In the News: the Good, the Bad, and the Ugly

Let’s start with the good: the Obama administration is considering removing all US troops from Afghanistan at the end of 2014 (rather than leaving a force of 6,000-15,000 behind).  As coverage in WaPo notes, this option “defies the Pentagon’s view that thousands of troops may be needed to contain al-Qaida and to strengthen Afghan forces.” If the Senate confirms Chuck Hagel as Defense Secretary, I would assume there would be an additional voice for complete withdrawal.

And now the bad: As of Tuesday, there have been six drone strikes so far this year. Total death toll: 35 and counting. As Spencer Ackerman (Wired) notes:

Obama has provided the CIA with authority to kill not only suspected militants, but unknown individuals it believes follow a pattern of militant activity, in what it terms “signature strikes.” The drone program has killed an undisclosed number of civilians. A recent study conducted by Center for Civilians in Conflict and Columbia Law School’s human-rights branch explored how they’ve torn the broader social fabric in tribal Pakistan, creating paranoia that neighbors are informing on each other and traumatizing those who live under the buzz of Predator and Reaper engines. Those traumas are raising alarm bells from some of the U.S.’ most experienced counterterrorists.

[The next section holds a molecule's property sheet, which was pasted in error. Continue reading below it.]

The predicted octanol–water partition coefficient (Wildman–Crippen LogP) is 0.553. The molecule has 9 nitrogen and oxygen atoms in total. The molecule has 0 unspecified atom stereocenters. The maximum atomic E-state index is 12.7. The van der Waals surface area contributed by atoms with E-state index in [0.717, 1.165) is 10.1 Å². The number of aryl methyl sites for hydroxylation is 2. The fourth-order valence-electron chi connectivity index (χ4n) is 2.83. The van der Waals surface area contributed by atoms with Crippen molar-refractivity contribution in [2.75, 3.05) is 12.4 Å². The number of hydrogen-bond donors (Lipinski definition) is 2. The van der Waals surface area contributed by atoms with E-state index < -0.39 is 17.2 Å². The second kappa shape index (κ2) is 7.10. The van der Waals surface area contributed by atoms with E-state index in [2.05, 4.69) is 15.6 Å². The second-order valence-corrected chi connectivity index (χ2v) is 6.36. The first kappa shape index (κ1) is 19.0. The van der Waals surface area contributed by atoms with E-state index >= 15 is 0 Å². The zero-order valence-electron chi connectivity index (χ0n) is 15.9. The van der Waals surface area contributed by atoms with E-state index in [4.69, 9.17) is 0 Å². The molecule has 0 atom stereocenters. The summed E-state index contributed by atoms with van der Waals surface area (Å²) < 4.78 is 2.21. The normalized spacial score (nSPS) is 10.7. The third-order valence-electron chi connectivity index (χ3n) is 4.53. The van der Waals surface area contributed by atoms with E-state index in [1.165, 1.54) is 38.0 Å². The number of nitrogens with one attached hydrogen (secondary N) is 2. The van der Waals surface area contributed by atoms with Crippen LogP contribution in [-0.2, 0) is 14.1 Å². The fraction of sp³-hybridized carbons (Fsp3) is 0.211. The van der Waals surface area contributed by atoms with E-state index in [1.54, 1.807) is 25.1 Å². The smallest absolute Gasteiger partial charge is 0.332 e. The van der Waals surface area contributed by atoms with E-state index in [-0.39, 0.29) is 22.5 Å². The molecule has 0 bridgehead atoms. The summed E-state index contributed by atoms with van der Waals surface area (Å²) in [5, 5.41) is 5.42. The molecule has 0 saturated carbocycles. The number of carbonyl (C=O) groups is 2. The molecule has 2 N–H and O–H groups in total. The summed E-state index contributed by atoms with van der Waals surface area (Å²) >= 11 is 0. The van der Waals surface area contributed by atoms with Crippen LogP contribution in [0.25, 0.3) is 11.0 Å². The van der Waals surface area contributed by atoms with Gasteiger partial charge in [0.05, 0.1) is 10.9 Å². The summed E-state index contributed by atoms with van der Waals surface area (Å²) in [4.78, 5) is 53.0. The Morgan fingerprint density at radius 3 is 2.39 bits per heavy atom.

And the ugly: a crony capitalist may rise up against its political patron. AIG is contemplating joining a lawsuit against the US government. Now that it has repaid the $182 billion it owed, it may want to make a claim on some $22 billion in profits that were generated in the interim. As the NYT reports:

At issue is the possibility that [the] insurer may join a lawsuit filed by its former chief executive, Maurice R. Greenberg, claiming that the 2008 bailout shortchanged investors and violated their Fifth Amendment rights.

The alternative to the bailout would have been liquidation. A.I.G. embraced the bailout on the terms offered in 2008. It seems a bit odd to cry foul at this point in the game, particularly given that the collapse that A.I.G. helped create reduced the median net worth of American families by nearly 40 percent (from $126,400 in 2007 to $77,300 in 2010), according to the Fed.

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